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Memory Boost: Science-Based Tips for a Sharper Mind


episode art, two heads looking away from each other

Season 2 of the Science of Self-Healing Podcast has a NEW host! Please welcome Dr. James Odell, the Medical and Executive Director for BRMI, as well as a practicing naturopathic doctor for over 35 years.


Join Dr. James Odell as he unlocks the secrets to optimizing your memory and cognitive performance. In this podcast, discover strategies to overcome memory challenges and enhance your cognitive abilities for better adaptation and regulation in our fast-paced world. Learn about cognitive enhancers like herbs, fats, vitamins, and supplements, and gain valuable everyday tips for peak brain function. Tune in and empower your mind for success in our complex lives.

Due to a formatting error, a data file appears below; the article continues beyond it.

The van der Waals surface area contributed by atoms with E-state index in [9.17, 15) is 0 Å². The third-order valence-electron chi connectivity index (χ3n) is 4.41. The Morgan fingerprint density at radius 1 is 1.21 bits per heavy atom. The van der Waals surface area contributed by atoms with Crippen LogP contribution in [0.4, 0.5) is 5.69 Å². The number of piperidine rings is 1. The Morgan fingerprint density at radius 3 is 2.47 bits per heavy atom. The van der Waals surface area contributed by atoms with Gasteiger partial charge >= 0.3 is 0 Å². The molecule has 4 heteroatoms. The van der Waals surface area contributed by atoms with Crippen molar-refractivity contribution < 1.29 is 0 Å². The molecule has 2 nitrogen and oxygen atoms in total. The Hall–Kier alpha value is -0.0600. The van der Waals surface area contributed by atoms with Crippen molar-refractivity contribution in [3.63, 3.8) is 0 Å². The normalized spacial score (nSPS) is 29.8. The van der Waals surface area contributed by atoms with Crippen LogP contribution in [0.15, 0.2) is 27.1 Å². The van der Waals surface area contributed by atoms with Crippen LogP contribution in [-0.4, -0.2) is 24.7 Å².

Transcription for Memory Boost: Science-Based Tips for a Sharper Mind


[00:05] : Hello everyone, and welcome to the Science of Self Healing Podcast for Health and Wellness knowledge from a different perspective. Produced by the Bioregulatory Medicine Institute, also known as BRMI. We are your source for unparalleled information about how you can naturally support your body 's ability to regulate, adapt, regenerate, and self-heal. I'm your host, Dr. James Odell, the Medical and Executive Director for BRMI, as well as a practicing naturopathic doctor for over 35 years. And remember, this podcast is for informational purposes only and is not intended to be a substitute for the direct care of a qualified health professional who oversees and provides unique and individual care. The information here is to broaden our different perspectives and should not be construed as medical advice or treatment.